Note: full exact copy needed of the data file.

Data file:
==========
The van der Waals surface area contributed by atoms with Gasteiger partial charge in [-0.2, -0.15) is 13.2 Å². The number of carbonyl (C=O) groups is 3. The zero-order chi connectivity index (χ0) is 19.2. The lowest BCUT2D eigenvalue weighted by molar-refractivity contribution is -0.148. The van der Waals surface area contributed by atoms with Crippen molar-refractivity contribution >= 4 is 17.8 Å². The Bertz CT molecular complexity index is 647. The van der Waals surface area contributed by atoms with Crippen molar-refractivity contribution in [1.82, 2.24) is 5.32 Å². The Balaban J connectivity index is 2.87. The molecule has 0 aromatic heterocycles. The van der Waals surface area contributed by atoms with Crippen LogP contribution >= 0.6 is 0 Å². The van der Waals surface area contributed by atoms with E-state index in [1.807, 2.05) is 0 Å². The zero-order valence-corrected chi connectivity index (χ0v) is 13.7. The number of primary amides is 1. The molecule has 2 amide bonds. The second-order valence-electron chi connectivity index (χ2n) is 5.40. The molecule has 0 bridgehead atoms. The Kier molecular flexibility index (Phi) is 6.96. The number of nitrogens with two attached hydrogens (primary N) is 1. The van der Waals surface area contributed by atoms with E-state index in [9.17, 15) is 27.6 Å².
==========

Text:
The van der Waals surface area contributed by atoms with Gasteiger partial charge in [-0.2, -0.15) is 13.2 Å². The number of carbonyl (C=O) groups is 3. The zero-order chi connectivity index (χ0) is 19.2. The lowest BCUT2D eigenvalue weighted by molar-refractivity contribution is -0.148. The van der Waals surface area contributed by atoms with Crippen molar-refractivity contribution >= 4 is 17.8 Å². The Bertz CT molecular complexity index is 647. The van der Waals surface area contributed by atoms with Crippen molar-refractivity contribution in [1.82, 2.24) is 5.32 Å². The Balaban J connectivity index is 2.87. The molecule has 0 aromatic heterocycles. The van der Waals surface area contributed by atoms with Crippen LogP contribution >= 0.6 is 0 Å². The van der Waals surface area contributed by atoms with E-state index in [1.807, 2.05) is 0 Å². The zero-order valence-corrected chi connectivity index (χ0v) is 13.7. The number of primary amides is 1. The molecule has 2 amide bonds. The second-order valence-electron chi connectivity index (χ2n) is 5.40. The molecule has 0 bridgehead atoms. The Kier molecular flexibility index (Phi) is 6.96. The number of nitrogens with two attached hydrogens (primary N) is 1. The van der Waals surface area contributed by atoms with E-state index in [9.17, 15) is 27.6 Å².